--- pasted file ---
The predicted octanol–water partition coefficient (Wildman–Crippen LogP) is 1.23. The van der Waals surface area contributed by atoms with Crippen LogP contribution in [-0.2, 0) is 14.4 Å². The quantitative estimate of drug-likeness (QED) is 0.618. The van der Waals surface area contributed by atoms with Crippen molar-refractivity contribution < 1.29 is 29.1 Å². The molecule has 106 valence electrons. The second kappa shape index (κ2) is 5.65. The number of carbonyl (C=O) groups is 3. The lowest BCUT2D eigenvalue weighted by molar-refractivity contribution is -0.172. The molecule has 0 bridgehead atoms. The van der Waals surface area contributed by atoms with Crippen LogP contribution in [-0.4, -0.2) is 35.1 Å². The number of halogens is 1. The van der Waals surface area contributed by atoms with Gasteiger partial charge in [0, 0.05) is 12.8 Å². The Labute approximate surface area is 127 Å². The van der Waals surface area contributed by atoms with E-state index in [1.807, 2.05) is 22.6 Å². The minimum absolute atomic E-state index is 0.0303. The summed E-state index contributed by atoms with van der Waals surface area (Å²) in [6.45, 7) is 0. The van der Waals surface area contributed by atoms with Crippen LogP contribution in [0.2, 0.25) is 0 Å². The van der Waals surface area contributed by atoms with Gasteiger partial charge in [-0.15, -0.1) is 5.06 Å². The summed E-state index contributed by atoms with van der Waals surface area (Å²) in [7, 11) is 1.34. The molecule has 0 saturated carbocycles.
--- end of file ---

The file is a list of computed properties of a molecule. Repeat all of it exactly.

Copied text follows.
The predicted octanol–water partition coefficient (Wildman–Crippen LogP) is 1.23. The van der Waals surface area contributed by atoms with Crippen LogP contribution in [-0.2, 0) is 14.4 Å². The quantitative estimate of drug-likeness (QED) is 0.618. The van der Waals surface area contributed by atoms with Crippen molar-refractivity contribution < 1.29 is 29.1 Å². The molecule has 106 valence electrons. The second kappa shape index (κ2) is 5.65. The number of carbonyl (C=O) groups is 3. The lowest BCUT2D eigenvalue weighted by molar-refractivity contribution is -0.172. The molecule has 0 bridgehead atoms. The van der Waals surface area contributed by atoms with Crippen LogP contribution in [-0.4, -0.2) is 35.1 Å². The number of halogens is 1. The van der Waals surface area contributed by atoms with Gasteiger partial charge in [0, 0.05) is 12.8 Å². The Labute approximate surface area is 127 Å². The van der Waals surface area contributed by atoms with E-state index in [1.807, 2.05) is 22.6 Å². The minimum absolute atomic E-state index is 0.0303. The summed E-state index contributed by atoms with van der Waals surface area (Å²) in [6.45, 7) is 0. The van der Waals surface area contributed by atoms with Crippen LogP contribution in [0.2, 0.25) is 0 Å². The van der Waals surface area contributed by atoms with Gasteiger partial charge in [-0.15, -0.1) is 5.06 Å². The summed E-state index contributed by atoms with van der Waals surface area (Å²) in [7, 11) is 1.34. The molecule has 0 saturated carbocycles.